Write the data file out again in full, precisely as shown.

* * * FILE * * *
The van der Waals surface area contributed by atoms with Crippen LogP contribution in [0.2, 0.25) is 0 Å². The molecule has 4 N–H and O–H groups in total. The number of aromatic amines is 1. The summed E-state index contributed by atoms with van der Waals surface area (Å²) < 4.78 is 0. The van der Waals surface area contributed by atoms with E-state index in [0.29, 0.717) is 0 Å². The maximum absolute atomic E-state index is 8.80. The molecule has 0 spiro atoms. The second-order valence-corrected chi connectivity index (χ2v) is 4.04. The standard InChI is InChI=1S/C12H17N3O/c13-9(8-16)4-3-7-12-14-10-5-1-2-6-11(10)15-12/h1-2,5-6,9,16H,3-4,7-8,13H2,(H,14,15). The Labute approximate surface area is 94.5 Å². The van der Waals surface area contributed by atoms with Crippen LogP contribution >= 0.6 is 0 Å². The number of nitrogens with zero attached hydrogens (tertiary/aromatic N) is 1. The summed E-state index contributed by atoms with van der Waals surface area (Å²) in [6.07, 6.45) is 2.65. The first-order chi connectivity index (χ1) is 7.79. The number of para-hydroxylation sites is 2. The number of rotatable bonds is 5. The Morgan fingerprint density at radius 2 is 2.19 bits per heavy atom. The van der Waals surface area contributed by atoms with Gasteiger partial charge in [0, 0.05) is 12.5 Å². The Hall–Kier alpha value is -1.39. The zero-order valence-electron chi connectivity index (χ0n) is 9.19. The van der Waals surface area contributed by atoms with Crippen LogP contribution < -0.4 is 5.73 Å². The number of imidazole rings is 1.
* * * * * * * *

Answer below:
The van der Waals surface area contributed by atoms with Crippen LogP contribution in [0.2, 0.25) is 0 Å². The molecule has 4 N–H and O–H groups in total. The number of aromatic amines is 1. The summed E-state index contributed by atoms with van der Waals surface area (Å²) < 4.78 is 0. The van der Waals surface area contributed by atoms with E-state index in [0.29, 0.717) is 0 Å². The maximum absolute atomic E-state index is 8.80. The molecule has 0 spiro atoms. The second-order valence-corrected chi connectivity index (χ2v) is 4.04. The standard InChI is InChI=1S/C12H17N3O/c13-9(8-16)4-3-7-12-14-10-5-1-2-6-11(10)15-12/h1-2,5-6,9,16H,3-4,7-8,13H2,(H,14,15). The Labute approximate surface area is 94.5 Å². The van der Waals surface area contributed by atoms with Crippen LogP contribution >= 0.6 is 0 Å². The number of nitrogens with zero attached hydrogens (tertiary/aromatic N) is 1. The summed E-state index contributed by atoms with van der Waals surface area (Å²) in [6.07, 6.45) is 2.65. The first-order chi connectivity index (χ1) is 7.79. The number of para-hydroxylation sites is 2. The number of rotatable bonds is 5. The Morgan fingerprint density at radius 2 is 2.19 bits per heavy atom. The van der Waals surface area contributed by atoms with Gasteiger partial charge in [0, 0.05) is 12.5 Å². The Hall–Kier alpha value is -1.39. The zero-order valence-electron chi connectivity index (χ0n) is 9.19. The van der Waals surface area contributed by atoms with Crippen LogP contribution < -0.4 is 5.73 Å². The number of imidazole rings is 1.